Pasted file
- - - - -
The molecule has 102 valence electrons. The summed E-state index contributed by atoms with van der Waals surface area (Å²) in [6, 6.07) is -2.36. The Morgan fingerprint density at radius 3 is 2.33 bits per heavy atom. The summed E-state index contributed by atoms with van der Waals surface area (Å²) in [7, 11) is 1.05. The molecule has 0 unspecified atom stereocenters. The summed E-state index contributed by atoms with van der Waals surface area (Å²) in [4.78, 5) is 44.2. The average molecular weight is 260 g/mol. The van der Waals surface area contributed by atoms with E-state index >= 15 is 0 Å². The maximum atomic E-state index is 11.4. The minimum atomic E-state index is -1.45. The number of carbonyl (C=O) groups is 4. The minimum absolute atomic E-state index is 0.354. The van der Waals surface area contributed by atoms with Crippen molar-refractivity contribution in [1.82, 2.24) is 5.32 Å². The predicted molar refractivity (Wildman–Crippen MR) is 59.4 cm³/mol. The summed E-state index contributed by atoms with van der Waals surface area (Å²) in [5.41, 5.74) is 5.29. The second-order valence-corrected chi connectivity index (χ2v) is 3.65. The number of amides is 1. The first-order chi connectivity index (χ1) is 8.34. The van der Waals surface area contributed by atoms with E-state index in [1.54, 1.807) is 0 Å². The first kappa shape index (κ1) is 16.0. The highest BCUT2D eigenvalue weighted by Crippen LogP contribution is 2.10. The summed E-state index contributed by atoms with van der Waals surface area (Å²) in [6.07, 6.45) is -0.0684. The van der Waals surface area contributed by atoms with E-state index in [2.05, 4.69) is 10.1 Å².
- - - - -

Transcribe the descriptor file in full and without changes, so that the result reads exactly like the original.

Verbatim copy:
The molecule has 102 valence electrons. The summed E-state index contributed by atoms with van der Waals surface area (Å²) in [6, 6.07) is -2.36. The Morgan fingerprint density at radius 3 is 2.33 bits per heavy atom. The summed E-state index contributed by atoms with van der Waals surface area (Å²) in [7, 11) is 1.05. The molecule has 0 unspecified atom stereocenters. The summed E-state index contributed by atoms with van der Waals surface area (Å²) in [4.78, 5) is 44.2. The average molecular weight is 260 g/mol. The van der Waals surface area contributed by atoms with E-state index >= 15 is 0 Å². The maximum atomic E-state index is 11.4. The minimum atomic E-state index is -1.45. The number of carbonyl (C=O) groups is 4. The minimum absolute atomic E-state index is 0.354. The van der Waals surface area contributed by atoms with Crippen molar-refractivity contribution in [1.82, 2.24) is 5.32 Å². The predicted molar refractivity (Wildman–Crippen MR) is 59.4 cm³/mol. The summed E-state index contributed by atoms with van der Waals surface area (Å²) in [5.41, 5.74) is 5.29. The second-order valence-corrected chi connectivity index (χ2v) is 3.65. The number of amides is 1. The first-order chi connectivity index (χ1) is 8.34. The van der Waals surface area contributed by atoms with E-state index in [1.54, 1.807) is 0 Å². The first kappa shape index (κ1) is 16.0. The highest BCUT2D eigenvalue weighted by Crippen LogP contribution is 2.10. The summed E-state index contributed by atoms with van der Waals surface area (Å²) in [6.07, 6.45) is -0.0684. The van der Waals surface area contributed by atoms with E-state index in [2.05, 4.69) is 10.1 Å².